Thy Sword Review
The world of swords and sorcery might be primarily relegated to pen and paper, but titles like GamePhase’s Thy Sword channels the spirit of Dungeons & Dragons. Should you set a course for adventure, or is this one journey not worth taking?
Thy Sword Review
Thy Sword has got your usual assortment of fantasy style tropes. You’ve got hardened warriors, orcs, dragons, skeletons, and a healthy dose of action to guide you on your quest. The story is something diehard veterans will no doubt be acquainted with – after an unspeakable evil destroys a magic white crystal into five different pieces, it’s up to a Barbarian and a Valkyrie to bring them all together, defeat said evil, and bring peace to the last of Nhastans. It’s cliche and not worth seeking out, but it does serve as window dressing for the action that ensues.
Unfortunately, said action is a little repetitive. Each stage has players traversing a procedurally generated level made up of platforms and enemies in woods, mountains, caves, and other fantasy motifs. The goal is to make it through a series of days, defeating all enemies along the way. These enemies don’t have half a brain among them though – most of them just wander left and right, minding their own business until you get into attack range. Sure, some attacks are better blocked, and sure, sometimes an arrow will get the job done a bit better, but everything is just so ordinary.
Between each level, players can use the coins they received in battle in a village. Wares include potions, items that improve your platforming prowess, and additional arrows. Blackjack is also available for those looking for it. It’s a welcome feature, and it helps to break things up.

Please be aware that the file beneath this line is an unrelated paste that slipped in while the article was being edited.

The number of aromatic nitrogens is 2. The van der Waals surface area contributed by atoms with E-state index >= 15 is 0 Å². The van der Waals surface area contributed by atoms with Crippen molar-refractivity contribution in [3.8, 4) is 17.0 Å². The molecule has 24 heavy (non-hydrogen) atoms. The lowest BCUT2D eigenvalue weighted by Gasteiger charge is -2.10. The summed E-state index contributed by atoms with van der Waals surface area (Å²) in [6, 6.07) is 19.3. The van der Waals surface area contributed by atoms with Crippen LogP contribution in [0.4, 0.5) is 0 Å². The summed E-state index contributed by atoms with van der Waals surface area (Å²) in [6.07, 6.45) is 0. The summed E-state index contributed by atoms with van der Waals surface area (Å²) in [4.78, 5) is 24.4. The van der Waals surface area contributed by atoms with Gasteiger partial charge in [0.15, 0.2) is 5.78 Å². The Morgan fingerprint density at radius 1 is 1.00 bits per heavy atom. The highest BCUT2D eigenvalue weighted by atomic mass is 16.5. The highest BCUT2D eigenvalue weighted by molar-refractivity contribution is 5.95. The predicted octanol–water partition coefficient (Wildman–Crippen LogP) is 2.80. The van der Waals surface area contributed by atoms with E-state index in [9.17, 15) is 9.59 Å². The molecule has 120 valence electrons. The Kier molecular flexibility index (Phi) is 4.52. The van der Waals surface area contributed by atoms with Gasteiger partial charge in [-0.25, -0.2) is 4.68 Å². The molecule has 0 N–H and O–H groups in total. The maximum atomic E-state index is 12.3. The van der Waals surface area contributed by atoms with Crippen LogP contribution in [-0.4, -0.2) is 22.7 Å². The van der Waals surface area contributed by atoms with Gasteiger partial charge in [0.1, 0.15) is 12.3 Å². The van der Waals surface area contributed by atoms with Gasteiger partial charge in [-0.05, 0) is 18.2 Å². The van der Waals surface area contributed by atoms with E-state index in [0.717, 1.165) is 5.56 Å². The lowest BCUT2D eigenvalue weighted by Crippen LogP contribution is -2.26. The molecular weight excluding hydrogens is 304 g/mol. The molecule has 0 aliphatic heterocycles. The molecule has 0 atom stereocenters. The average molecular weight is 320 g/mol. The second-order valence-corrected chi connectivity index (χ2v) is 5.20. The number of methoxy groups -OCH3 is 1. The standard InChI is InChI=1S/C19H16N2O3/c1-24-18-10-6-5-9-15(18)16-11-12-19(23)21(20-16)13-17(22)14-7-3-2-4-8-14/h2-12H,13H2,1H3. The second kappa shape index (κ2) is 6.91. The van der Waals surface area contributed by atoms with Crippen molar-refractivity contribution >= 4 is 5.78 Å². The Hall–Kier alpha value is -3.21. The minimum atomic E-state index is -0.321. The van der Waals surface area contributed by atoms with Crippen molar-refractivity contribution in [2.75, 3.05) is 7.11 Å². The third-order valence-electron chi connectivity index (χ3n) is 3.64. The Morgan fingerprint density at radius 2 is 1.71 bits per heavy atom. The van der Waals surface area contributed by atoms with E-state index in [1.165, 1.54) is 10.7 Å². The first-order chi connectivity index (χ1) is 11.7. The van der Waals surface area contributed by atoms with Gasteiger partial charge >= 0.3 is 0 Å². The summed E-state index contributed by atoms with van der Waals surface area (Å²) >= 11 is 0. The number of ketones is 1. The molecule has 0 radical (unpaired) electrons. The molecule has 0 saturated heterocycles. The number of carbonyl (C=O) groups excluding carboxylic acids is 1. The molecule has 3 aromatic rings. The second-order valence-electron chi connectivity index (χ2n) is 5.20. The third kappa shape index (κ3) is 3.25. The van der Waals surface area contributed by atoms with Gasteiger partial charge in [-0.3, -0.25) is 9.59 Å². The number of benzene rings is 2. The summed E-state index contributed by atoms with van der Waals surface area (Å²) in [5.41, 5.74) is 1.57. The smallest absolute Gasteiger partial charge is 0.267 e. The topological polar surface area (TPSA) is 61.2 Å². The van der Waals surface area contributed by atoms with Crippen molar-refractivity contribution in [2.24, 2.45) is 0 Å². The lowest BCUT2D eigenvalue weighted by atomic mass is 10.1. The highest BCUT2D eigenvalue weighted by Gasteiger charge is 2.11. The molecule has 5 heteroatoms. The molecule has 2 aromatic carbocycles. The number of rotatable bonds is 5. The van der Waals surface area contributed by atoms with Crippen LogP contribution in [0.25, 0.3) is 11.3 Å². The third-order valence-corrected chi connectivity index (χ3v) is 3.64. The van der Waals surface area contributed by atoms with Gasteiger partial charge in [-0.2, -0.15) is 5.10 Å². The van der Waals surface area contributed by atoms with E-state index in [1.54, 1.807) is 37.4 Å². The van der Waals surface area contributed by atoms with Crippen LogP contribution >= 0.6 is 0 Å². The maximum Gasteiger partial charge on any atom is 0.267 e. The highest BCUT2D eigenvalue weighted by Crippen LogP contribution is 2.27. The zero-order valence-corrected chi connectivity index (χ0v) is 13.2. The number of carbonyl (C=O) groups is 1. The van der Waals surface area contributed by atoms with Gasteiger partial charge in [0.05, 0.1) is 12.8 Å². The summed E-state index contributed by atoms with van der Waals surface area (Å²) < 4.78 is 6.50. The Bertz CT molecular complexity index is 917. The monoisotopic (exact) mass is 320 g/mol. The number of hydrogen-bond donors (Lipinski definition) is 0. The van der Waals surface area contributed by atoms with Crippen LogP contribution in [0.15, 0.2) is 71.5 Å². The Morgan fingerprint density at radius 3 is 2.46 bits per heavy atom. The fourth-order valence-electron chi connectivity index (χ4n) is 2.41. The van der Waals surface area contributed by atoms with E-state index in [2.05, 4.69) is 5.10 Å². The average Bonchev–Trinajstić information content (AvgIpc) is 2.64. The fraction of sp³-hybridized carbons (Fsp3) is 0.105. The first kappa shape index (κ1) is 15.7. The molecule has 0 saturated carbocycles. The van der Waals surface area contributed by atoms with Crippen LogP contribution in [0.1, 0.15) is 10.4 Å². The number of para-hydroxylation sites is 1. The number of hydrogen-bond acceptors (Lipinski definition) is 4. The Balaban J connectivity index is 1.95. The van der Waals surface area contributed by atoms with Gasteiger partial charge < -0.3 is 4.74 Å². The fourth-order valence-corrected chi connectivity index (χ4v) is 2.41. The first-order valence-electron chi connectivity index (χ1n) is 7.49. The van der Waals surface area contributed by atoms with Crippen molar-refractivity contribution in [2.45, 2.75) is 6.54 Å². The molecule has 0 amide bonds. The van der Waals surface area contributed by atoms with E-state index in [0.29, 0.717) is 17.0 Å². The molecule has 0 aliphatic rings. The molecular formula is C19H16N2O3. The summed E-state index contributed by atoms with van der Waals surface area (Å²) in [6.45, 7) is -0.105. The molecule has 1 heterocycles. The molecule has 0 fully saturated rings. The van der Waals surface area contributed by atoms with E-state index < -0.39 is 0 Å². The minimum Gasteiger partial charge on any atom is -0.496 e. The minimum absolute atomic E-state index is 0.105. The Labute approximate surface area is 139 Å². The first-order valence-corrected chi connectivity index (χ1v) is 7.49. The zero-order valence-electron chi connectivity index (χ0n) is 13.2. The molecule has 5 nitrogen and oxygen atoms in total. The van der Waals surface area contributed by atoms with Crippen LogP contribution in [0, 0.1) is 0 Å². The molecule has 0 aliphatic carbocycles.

The platforming engine also feels wonky. Sword attacks cover a set range, and though it can be upgraded to a double jump, the main jump does not have much height. It can oftentimes feel like cleaning duty trying to take out all enemies, rather than a riveting experience. This somewhat extends to the boss fights. The spiders, dragons, sorcerers, and other forces of evil follow a set pattern, one that feels overly telegraphed.
However, being a roguelike, the game can be punishing on higher difficulties. Those looking for a challenge will lose their items and progress at a moment’s notice. An easier “Apprentice” difficulty mode is available, and players can expect to beat the game in a few hours using this mode.
Thy Sword feels more like a follower than a leader in the fantasy game and roguelike space. It does not do anything bad, but it does not do anything out of the ordinary either.